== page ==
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Here There Be Dragons

Abraham Ortelius, Tehatrum Orbis Terrarum, 1570

Abraham Ortelius, Tehatrum Orbis Terrarum, 1570

Legend holds that, centuries ago, mapmakers marked uncharted areas on their maps with the Latin phrase: HC SVNT DRACONES.

“Here are dragons.”

There are only two maps still in existence that actually have these words on them, but the dragon or sea serpent was often used in map decoration to represent perilous waters, dangerous leviathans, or geographically murky coastlines. I think the expression is so beautiful–“Here there be dragons”–that the idea behind the phrase has stayed with us even if it isn’t on that many maps.

It’s a useful way of saying, “We are leaving the part of the world that we know and hell if I know what is out there but it’s probably scary.”

It’s the Latin form of “Get in. Sit down. Shut up. Hold on.”

I’ve been feeling that way the last few days. Since November started, to be exact. I’ve set myself a goal of writing 1000+ words every day and they are words in addition to what I post here. Words that, if assembled in the right order and around a central theme, might be called a…well, you know.

But I don’t want to jinx it.

In the proud tradition of procrastinators everywhere, I usually end up squeezing in my writing goal between 11 p.m. and midnight. I get my fingers moving across the keyboard. I slog through the warm up, force myself through the sticky bits, finally manage to sail my word ship in the general direction of The Point…and that leaves me in a soggy mess of tears.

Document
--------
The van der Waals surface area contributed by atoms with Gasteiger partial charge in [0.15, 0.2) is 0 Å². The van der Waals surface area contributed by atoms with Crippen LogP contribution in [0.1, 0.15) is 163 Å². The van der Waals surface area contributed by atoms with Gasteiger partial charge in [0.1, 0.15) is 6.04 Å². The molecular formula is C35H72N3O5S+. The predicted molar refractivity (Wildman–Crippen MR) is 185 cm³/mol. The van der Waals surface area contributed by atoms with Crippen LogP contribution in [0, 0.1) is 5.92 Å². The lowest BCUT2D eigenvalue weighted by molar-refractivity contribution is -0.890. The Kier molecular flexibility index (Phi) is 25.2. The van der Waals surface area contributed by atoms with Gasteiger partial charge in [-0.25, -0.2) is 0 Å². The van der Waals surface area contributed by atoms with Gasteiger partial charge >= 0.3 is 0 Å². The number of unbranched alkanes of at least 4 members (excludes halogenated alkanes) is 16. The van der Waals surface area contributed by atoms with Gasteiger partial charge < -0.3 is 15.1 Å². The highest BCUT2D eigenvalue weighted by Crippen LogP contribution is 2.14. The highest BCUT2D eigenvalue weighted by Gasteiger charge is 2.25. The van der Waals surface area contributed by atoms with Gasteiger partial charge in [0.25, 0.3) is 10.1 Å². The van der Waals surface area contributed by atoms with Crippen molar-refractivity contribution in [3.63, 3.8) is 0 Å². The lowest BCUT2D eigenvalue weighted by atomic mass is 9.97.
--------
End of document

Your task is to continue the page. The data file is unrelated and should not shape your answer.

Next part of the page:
I’ve cried myself to sleep every night in November (sounds like a country song). And it feels great.

With all this new territory, something new struck me about “Here There Be Dragons.” The cartographers didn’t put that on there to say “DON’T GO! PADDLE THE OTHER WAY!” Maybe they put the dragons on there as a landmark, a way to know that you’re steering in the RIGHT direction.  If you’re looking to explore the uncharted lands, you are right on course.

The one thing I remember from those sailing lessons that Richard and I took in Maine just before he was diagnosed with leukemia was “Point the tiller toward the trouble.” In the weird physics of steering by wind, if you want to go around an obstacle, you have to point the tiller directly at it in order to maneuver the rudder and the boat around it. (I think I got the terms right. My sister will correct me if not.)

So some of these feelings that I’m stirring up? I hope my face burns from the dragon’s breath and this strange quivering around my heart is stirred by the dragon’s wings. And I hope I don’t fall off the edge of the world.



A Red Marble Sink

My sister said that yesterday’s story about San Francisco reminded her that business trips can be fun.  And since she happens to be on one right now, I thought I would entertain her with another story about a time when I tagged along with her and we had us a fine time in the great big city.

fairmont lobbyThe first time Gay invited me along on a business trip was right after Fartbuster and I divorced.  After 10 boring years, I yearned for some adventure.  The American College of Surgeons held their conference in New Orleans that year…boy, did I luck out!   We stayed at the Fairmont Hotel–which is sadly no more.  They chose not to reopen after Katrina.  I’m lucky to have walked this Moorish style hallway for those few days back in 2001.

My sister is a world-class foodie.  Girl love to EAT.  We travel well together because she books the hotel and makes the dinner reservations and I research the fun little activities to do.  We also both believe in the sanctity of naps.